God says that although God’s previous covenant was broken by the Israelites, God wants to try again.
God is not going to say, “Well, clearly these people can’t keep up their end of the deal, so I’m not going to be a part of this. I’m leaving.”
God values relationship over obedience.
As an aside, this is why David is called a man after God’s own heart. David was no great shakes at moral obedience, but he returned to God over and over again, repenting of his sin and asking to be healed and renewed.
And this is what God offers in the new covenant in Jeremiah.
The Israelites will not have to spend so much time studying the law of God and assessing one another as to whether or not they measure up.
There will be no more scorekeeping, either by each other or by God.
Instead, God will be so deeply rooted within them that they will act out of their new selves, the selves that are united with and transformed by God.
“I will put my law within them, and I will write it on their hearts; and I will be their God, and they shall be my people. No longer shall they teach one another, or say to each other, “Know the LORD,” for they shall all know me, from the least of them to the greatest.”
In our lesson from the letter to the Hebrews, we have a fascinating reflection on Jesus and how he changes over time.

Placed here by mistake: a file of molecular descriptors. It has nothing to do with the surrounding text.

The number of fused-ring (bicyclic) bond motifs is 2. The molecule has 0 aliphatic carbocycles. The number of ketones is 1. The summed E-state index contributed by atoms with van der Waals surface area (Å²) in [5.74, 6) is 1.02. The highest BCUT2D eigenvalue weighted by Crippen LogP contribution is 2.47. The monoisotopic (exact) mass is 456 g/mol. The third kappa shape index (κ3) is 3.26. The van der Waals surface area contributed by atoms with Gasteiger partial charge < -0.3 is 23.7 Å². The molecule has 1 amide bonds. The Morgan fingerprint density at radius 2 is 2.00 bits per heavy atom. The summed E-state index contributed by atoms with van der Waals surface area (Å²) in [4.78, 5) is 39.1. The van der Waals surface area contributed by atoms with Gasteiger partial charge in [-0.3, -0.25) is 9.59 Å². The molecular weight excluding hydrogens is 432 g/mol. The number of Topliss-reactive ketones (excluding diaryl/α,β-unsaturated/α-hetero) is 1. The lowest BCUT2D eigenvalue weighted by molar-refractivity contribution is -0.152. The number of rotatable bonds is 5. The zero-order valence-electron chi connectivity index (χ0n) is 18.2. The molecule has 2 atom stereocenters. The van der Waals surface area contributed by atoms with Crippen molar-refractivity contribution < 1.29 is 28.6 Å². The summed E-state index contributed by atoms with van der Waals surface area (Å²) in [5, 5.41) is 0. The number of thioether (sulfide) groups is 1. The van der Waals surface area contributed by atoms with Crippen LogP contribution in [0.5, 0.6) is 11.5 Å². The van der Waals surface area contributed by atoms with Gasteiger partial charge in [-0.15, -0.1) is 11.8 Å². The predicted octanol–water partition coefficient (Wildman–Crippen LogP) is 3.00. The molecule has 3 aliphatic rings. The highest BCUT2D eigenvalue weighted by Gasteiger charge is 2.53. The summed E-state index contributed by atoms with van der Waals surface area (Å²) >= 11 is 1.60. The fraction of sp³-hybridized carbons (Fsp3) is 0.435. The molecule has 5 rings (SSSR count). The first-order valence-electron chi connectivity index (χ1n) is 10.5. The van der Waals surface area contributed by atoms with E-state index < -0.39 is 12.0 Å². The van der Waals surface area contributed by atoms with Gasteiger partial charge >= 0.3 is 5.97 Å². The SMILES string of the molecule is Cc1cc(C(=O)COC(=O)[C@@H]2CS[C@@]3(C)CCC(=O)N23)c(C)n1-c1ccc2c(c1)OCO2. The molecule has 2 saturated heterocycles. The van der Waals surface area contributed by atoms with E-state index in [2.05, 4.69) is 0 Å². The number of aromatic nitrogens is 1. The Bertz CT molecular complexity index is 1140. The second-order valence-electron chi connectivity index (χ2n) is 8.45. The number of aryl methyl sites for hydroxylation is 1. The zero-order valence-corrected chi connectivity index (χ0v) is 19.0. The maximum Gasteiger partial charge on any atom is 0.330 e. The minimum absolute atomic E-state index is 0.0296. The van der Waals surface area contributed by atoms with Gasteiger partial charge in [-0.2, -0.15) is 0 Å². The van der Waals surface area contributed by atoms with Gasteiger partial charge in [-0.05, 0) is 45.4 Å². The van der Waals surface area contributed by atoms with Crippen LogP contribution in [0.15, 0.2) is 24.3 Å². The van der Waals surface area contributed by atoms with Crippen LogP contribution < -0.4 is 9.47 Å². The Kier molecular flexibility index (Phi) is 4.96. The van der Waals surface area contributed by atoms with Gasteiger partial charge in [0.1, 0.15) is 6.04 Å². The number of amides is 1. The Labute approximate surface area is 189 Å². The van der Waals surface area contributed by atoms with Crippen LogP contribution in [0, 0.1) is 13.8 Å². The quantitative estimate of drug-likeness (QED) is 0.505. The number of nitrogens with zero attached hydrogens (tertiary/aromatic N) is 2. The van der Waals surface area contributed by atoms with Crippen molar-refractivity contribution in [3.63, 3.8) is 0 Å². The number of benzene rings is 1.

It is easy when we think of Jesus to imagine him as a static figure, unchanging.
“Jesus Christ is the same yesterday and today and forever,” the author of Hebrews says a few chapters after our reading for today.
But in this passage, the writer seems to indicate something different.
Jesus “learned obedience,” we read. He “became perfect.” He “became the source of eternal salvation.”
That would indicate that at some point in time, Jesus was not perfect and was not obedient and was not the source of salvation.
Well, in his divine self he may have always been perfect and obedient and the source of salvation, but his human self had to learn all those things.
And how did he learn them?
Through relationship with the Father.
He “offered up prayers and supplications, with loud cries and tears, to the one who was able to save him from death,” Hebrews says.
And here we don’t mean being saved from literal death, because that obviously didn’t happen.
But Jesus’ mission could have died if he didn’t open himself to be changed and helped to grow by God.
The human side of Jesus had all the same fears that we do, but his relationship with God enabled him to go far beyond what any human could imagine doing.
So if even Jesus Christ had to learn moral obedience, I feel a little better about my own habitual trips and falls in to pride, ego and vain ambition that seem to happen every five minutes.
Then we come to our gospel story, which if you pay attention to how things are happening, is completely staggering.
Jesus says, “The hour has come for the Son of Man to be glorified.”
This is the trigger point, the beginning of the entire drama we will commemorate and experience during Holy Week.
This is the start of Jesus’ arrest, trial, crucifixion and resurrection.
And pay attention to what starts it. What is the catalyst?